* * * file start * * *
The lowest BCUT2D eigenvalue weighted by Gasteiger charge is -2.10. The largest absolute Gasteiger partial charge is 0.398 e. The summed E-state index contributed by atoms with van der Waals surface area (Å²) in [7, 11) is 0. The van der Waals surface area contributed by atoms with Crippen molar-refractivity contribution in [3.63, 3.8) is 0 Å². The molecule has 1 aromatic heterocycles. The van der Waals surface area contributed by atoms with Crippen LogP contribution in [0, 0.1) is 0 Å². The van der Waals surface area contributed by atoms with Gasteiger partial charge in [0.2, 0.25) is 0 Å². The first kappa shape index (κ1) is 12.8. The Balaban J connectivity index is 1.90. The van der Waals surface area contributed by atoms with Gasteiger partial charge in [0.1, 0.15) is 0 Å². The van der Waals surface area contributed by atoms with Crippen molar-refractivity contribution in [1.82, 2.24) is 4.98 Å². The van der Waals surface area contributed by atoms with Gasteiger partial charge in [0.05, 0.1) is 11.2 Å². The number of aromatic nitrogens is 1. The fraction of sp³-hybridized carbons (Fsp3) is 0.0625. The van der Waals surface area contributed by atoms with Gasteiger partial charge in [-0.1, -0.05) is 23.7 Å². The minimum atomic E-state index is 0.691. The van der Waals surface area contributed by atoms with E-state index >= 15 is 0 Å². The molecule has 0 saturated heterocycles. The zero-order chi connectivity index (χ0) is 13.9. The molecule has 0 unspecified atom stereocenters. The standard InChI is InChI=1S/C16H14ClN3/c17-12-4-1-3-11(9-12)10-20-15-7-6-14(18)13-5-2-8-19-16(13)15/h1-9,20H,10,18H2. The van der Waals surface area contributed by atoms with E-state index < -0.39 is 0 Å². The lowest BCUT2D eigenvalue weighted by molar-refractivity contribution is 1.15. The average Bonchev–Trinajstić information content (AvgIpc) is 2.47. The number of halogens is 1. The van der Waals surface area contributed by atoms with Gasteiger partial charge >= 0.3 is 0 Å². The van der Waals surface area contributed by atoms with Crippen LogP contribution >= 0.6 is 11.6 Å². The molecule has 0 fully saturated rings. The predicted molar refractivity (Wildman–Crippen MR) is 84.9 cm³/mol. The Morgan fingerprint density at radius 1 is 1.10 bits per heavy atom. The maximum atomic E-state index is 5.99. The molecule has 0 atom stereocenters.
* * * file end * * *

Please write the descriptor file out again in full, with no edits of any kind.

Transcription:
The lowest BCUT2D eigenvalue weighted by Gasteiger charge is -2.10. The largest absolute Gasteiger partial charge is 0.398 e. The summed E-state index contributed by atoms with van der Waals surface area (Å²) in [7, 11) is 0. The van der Waals surface area contributed by atoms with Crippen molar-refractivity contribution in [3.63, 3.8) is 0 Å². The molecule has 1 aromatic heterocycles. The van der Waals surface area contributed by atoms with Crippen LogP contribution in [0, 0.1) is 0 Å². The van der Waals surface area contributed by atoms with Gasteiger partial charge in [0.2, 0.25) is 0 Å². The first kappa shape index (κ1) is 12.8. The Balaban J connectivity index is 1.90. The van der Waals surface area contributed by atoms with Gasteiger partial charge in [0.1, 0.15) is 0 Å². The van der Waals surface area contributed by atoms with Crippen molar-refractivity contribution in [1.82, 2.24) is 4.98 Å². The van der Waals surface area contributed by atoms with Gasteiger partial charge in [0.05, 0.1) is 11.2 Å². The number of aromatic nitrogens is 1. The fraction of sp³-hybridized carbons (Fsp3) is 0.0625. The van der Waals surface area contributed by atoms with Gasteiger partial charge in [-0.1, -0.05) is 23.7 Å². The minimum atomic E-state index is 0.691. The van der Waals surface area contributed by atoms with E-state index >= 15 is 0 Å². The molecule has 0 saturated heterocycles. The zero-order chi connectivity index (χ0) is 13.9. The molecule has 0 unspecified atom stereocenters. The standard InChI is InChI=1S/C16H14ClN3/c17-12-4-1-3-11(9-12)10-20-15-7-6-14(18)13-5-2-8-19-16(13)15/h1-9,20H,10,18H2. The van der Waals surface area contributed by atoms with E-state index < -0.39 is 0 Å². The lowest BCUT2D eigenvalue weighted by molar-refractivity contribution is 1.15. The average Bonchev–Trinajstić information content (AvgIpc) is 2.47. The number of halogens is 1. The van der Waals surface area contributed by atoms with Gasteiger partial charge >= 0.3 is 0 Å². The van der Waals surface area contributed by atoms with Crippen LogP contribution >= 0.6 is 11.6 Å². The molecule has 0 fully saturated rings. The predicted molar refractivity (Wildman–Crippen MR) is 84.9 cm³/mol. The Morgan fingerprint density at radius 1 is 1.10 bits per heavy atom. The maximum atomic E-state index is 5.99. The molecule has 0 atom stereocenters.